Mobile speed units. Those mindless menaces squinting at everything that rolls down the road. Most drivers approach them with caution, but others, either oblivious to their presence or bent on one-upping the machine, speed by, only to have their stomachs sink when a ticket arrives in the mail. Continue reading “The Stealthy Traffic Camera and the Class Action That Wasn’t”
On May 15, 2017, the United States District Court for the Southern District of New York denied class treatment to a proposed class action alleging violations of Section 10(b) of the Securities Exchange Act of 1934. In its opinion, the district court held that the plaintiffs failed to satisfy Rule 23(b)(3)’s predominance requirement because their “omission” claims were actually alleged misrepresentations not subject to a presumption of class-wide reliance. Continue reading “Plaintiffs’ Securities Claims Denied Class Treatment for Failure to Satisfy Predominance Requirement”
Kentucky law speaks of the right to jury trial in theological terms. The Kentucky Constitution provides that “[t]he ancient mode of trial by jury shall be held sacred, and the right thereof remain inviolate, subject to such modifications as may be authorized by this Constitution.” Expounding on that, the Kentucky Supreme Court noted in an opinion that “the drafters of our Constitution deemed the right to a jury trial to be inviolate, a right that cannot be taken away; and, indeed, a right that is sacred, thus denoting that right and that right alone as a divine God-given right.” And no, that opinion did not issue in 1815; it issued 200 years later. Continue reading “Supreme Court Reinforces the Primacy of the Federal Arbitration Act, Even Over a “Divine God-Given Right””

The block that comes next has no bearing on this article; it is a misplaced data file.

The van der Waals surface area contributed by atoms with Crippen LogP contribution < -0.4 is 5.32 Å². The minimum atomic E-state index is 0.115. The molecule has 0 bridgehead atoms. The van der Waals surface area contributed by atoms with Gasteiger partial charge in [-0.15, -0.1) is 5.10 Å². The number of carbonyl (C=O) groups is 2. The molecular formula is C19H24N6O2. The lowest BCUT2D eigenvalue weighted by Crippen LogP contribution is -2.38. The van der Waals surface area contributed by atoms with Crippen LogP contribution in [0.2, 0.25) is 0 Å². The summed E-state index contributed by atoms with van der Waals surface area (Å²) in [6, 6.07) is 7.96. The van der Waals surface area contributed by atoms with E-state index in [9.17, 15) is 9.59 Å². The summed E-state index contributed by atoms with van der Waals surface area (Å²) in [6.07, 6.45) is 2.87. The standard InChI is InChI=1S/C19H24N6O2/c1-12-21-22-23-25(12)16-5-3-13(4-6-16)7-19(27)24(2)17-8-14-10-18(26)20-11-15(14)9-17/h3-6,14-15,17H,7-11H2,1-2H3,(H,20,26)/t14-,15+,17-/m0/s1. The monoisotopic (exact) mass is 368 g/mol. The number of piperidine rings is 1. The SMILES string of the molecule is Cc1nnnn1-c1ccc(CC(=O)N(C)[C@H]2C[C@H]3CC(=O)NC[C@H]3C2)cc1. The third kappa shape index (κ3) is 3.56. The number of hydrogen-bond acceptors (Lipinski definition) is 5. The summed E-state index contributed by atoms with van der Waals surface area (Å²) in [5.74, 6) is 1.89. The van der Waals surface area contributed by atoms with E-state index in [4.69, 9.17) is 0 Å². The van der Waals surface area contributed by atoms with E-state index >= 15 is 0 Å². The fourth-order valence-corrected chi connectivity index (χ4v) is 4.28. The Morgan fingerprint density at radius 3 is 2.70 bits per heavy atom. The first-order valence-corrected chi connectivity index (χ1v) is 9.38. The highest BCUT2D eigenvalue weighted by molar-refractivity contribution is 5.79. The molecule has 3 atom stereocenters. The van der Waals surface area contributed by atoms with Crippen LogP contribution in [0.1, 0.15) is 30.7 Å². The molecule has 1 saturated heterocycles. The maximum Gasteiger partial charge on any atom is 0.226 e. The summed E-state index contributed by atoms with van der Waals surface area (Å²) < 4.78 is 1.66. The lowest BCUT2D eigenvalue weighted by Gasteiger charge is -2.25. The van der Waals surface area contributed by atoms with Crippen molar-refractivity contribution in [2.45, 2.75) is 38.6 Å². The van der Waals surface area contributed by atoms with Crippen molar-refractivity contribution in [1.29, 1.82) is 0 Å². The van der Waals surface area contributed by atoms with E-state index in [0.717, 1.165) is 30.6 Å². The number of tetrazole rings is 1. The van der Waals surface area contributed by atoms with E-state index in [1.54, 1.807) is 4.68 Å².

The Federal Circuit Court of Appeals is best known for adjudicating patent disputes. But that’s not the extent of its portfolio. It also has exclusive appellate jurisdiction over decisions of the United States Court of Appeals for Veterans Claims, which, in turn, reviews decisions of the Board of Veterans’ Appeals. Those tribunals adjudicate benefits claims by military veterans. Continue reading “Federal Circuit Court of Appeals Puts the Class in Class Actions”
A statute, distilled to its essence, is thought conveyed through words. And when those words are understandable and coherently arranged, there’s nothing for courts to do when adjudicating disputes involving them, other than to apply them as written.
Simple, isn’t it?
In theory, yes. But theories don’t wear judge’s robes. Continue reading “Sixth Circuit Rules that the Class Action Fairness Act Means What it Says”